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Baltimore’s Howard Street sees a sluggish but steady return from decay

The 400 block of Howard Street has been a vacant, blighted zone for decades. A development underway to change all that is the first ray of hope in the Howard Street corridor for years.
The 400 block of Howard Street has been a vacant, blighted zone for decades. A development underway to change all that is the first ray of hope in the Howard Street corridor for years. (Jerry Jackson/Baltimore Sun)

A building on downtown Baltimore’s Howard Street has a story to tell. An old auction house at 407 N. Howard became a vacant structure decades ago as the fortunes of the once-thriving shopping destination fell as deep as the unseen railroad tunnel that lies beneath the street.

The building and the street where it sits became so bleak that the creators of “The Wire” used its large second-floor window and dusty interior for a particularly startling assassination scene.

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A partial renovation of the block was announced two years ago — but skeptics sat back and wondered if it would happen. There have been numerous attempts to fix the old shopping neighborhood (now technically the Bromo Arts and Entertainment District), but there’s not much evidence of a glamorous revival. For now.

The building at 407 N. Howard is now nicely restored and with its neighboring structures has re-emerged as 41 apartments. Greg Kostrikin, the developer in the Poverni Sheikh group, said that his Howard Row project is well leased and the rents are $1,000 to $1,400 a month for the apartments.

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Kostrikin said that roomy old buildings have been converted into residential units, but the old shop fronts are being preserved. He is participating in a plan to give free rent and move-in help to two new retail uses, Cuples Tea House, featuring custom blended teas, and an ice cream store, Cajou, a part of the Baltimore Creatives Acceleration Network that makes dairy-free ice cream in small batches.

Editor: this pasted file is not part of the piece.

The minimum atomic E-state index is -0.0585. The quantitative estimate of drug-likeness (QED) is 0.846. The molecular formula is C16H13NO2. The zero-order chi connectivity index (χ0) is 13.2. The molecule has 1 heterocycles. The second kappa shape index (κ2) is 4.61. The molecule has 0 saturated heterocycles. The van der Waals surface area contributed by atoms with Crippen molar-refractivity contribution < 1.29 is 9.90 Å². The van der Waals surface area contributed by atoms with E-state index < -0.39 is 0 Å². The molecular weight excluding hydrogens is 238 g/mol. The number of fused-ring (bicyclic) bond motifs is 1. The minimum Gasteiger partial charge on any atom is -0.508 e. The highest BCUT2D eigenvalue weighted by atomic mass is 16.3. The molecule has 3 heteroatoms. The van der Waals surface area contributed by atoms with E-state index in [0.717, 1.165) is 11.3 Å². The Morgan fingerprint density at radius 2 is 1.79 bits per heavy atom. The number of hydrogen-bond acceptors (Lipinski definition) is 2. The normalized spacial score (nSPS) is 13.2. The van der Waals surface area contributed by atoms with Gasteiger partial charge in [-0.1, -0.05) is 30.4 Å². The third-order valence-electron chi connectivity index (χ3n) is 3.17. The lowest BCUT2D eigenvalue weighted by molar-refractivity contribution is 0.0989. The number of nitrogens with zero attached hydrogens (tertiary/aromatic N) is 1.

One of the 400 block of Howard’s catalysts is Le Mondo, a bar and arts venue in the old Howard Union Co. store that developer Ted Rouse proposed and guided through to a successful opening. It’s closed now due to the quarantine, but a sign in its window, dated March 13, listed a full spring schedule of events. A block away, in the 400 block of Eutaw Street, the plans of Moseley Architects and their client developers are being realized as an ambitious project of artists’ space and affordable housing is rising from the ground.

Howard Street is an avenue of memories for those who experienced it decades ago. This block housed Samuel Pattison Rae’s auction house, once the place to pick antiques and used furniture at a fair price. It wasn’t a stylish place. The bidders looked as if they might have lived upstairs, and the treasures knocked down had often seen better days.

Rae, the auctioneer and the moving force behind the operation, a large man who wore a Stetson hat, was a venerable Baltimore downtown character who was a devotee of the Marconi restaurant around the corner on West Saratoga Street.

The adjoining properties also have been refurbished as part of Howard Row. These include an old Western Auto store, and two furniture businesses, one belonging to Robinson brothers (one of the siblings had a law practice in the building) and another to Abe Flashman.

Shoppers went to this block to outfit their homes. The old Lears furniture and bedding firm was here, as well as a popular White Coffee Pot restaurant. The big department stores farther south on Howard were better known for clothing and did not offer much of a selection of furniture.

Howard Street is in a slow-motion transition, but it is rebuilding. Other scattered properties were being repaired this week, and while there are still numerous vacant places with broken windows and sagging roofs, there seems to be a positive pulse.

Jim French, the co-developer of the Four Ten Lofts affordable housing development, is partnering with Episcopal Housing Services to fill a vacant lot at Eutaw and Mulberry streets, near Howard Row.

“I look at the whole neighborhood and see the old Martick’s restaurant site being rebuilt, the new Lexington Market project and the conversion of the Drovers Mechanics Bank into a hotel,” French said.

Howard Row’s developer, Greg Kostrikin, said: “We are slowly but surely turning this end of Howard Street around.”

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